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Mission College Recognizes Kwanzaa with a Dramatic Poetry Reading

Mission College Recognizes Kwanzaa with a Dramatic Poetry Reading

At noon on Dec. 7, students from Mission College’s Humanities 18 class marched into the dining room at the Hospitality Management Building to kick off the school’s Kwanzaa celebration. Kwanzaa has its roots in an agricultural celebration from Africa called “the first fruits” celebration. First the students constructed an altar. Items they set on a display table, translated from Swahili to English, included mkeka (a mat), kinara (a candle holder), mazao (crops), muhindi (corn) and zawadi (books and gifts). Then the students passionately recited monologues in a dramatic poetry reading for the public.

“[Regarding the event name Kwanzaa yenu iwe na heri], that’s a Swahili greeting and there’s no English translation to it; the intent is to simply say ‘welcome and we greet you with the grace of the ancestors and the spirit of the gods,'” says Dr. David Piper, adjunct faculty in the Liberal Studies, Liberal Arts and Counseling departments at the school. “Kwanzaa runs from Dec. 26 to Jan. 1 and so school is closed during that time. Therefore we do an acknowledgement of Kwanzaa so students can experience an African and African-American event. Under the rubric of dramatic poetry reading, we are celebrating pre-Kwanzaa.”

Piper shares the seven principles of Kwanzaa, translated from Swahili to English: umoja (unity), kujichagulia (self-determination), ujima (collective work and responsibility), ujamaa (cooperative economics), nia (purpose), kuumba (creativity) and imani (faith).


“Those seven principles play a specific role in the creation of our daily lives,” Piper says. “You can compare these principles to New Year resolutions, where people promise themselves that they will try to be better than how they have been before. The philosophy of Kwanzaa is Kawaida -this is a philosophy of culture and social change. The seven principles and Kawaida would be themes in the poetry.”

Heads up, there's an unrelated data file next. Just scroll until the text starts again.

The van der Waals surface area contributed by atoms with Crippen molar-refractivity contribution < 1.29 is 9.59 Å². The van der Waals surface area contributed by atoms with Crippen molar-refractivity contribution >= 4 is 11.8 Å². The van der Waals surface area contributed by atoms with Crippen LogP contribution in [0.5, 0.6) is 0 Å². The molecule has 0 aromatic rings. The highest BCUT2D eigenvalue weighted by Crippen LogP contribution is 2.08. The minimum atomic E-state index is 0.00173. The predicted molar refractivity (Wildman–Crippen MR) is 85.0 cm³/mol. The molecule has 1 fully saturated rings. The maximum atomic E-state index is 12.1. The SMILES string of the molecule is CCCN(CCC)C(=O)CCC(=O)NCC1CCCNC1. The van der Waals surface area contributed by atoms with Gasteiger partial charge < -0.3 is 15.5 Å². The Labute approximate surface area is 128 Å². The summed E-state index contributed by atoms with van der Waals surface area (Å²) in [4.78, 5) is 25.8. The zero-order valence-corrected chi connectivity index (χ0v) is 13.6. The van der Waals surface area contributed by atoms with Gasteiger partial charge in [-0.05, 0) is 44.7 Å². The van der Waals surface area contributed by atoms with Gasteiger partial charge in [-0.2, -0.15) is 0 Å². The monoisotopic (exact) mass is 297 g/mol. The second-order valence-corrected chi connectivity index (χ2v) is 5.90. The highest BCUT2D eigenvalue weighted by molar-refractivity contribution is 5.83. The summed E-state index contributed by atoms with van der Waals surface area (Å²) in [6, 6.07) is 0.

According to Piper, most of the students’ monologues came from classroom materials, some of which were modified for the reading.

“Ninety-five percent of materials used in the ceremony was gleaned from the text and supporting materials used in the Humanities 18 class for instructional purposes,” he says. “Students used their ability to compare and contrast textbook materials with our current social challenges.”

“Kwanzaa is when people talk about the past and when children learn old stuff that their parents know about when they talk about people who lived long ago and did great things,” Isaiah Venegas reads aloud. “Kwanzaa can teach you about your culture and how to like it and how to respect people in nature.”

“This is how you enslave a person forever: You take away their language, music, you take away their ancestral ties and their drum,” Cheyenne Mosley recites. “You substitute them with the colonizers’ and the enslavers’ [and] the mainstreamers’ language, music, religion and ancestral ties…”

Mosley went on to lead the group into a song with the lyrics: “We who believe in freedom cannot rest/ We who believe in freedom cannot rest until it comes.”

Also part of the event were song and dance performances from members of the Akoma Arts Group. A lunch buffet for the students and attendees came with flavors of soul cuisine, such as macaroni and cheese, baked beans, cole slaw, honey buttered cornbread and fried chicken.


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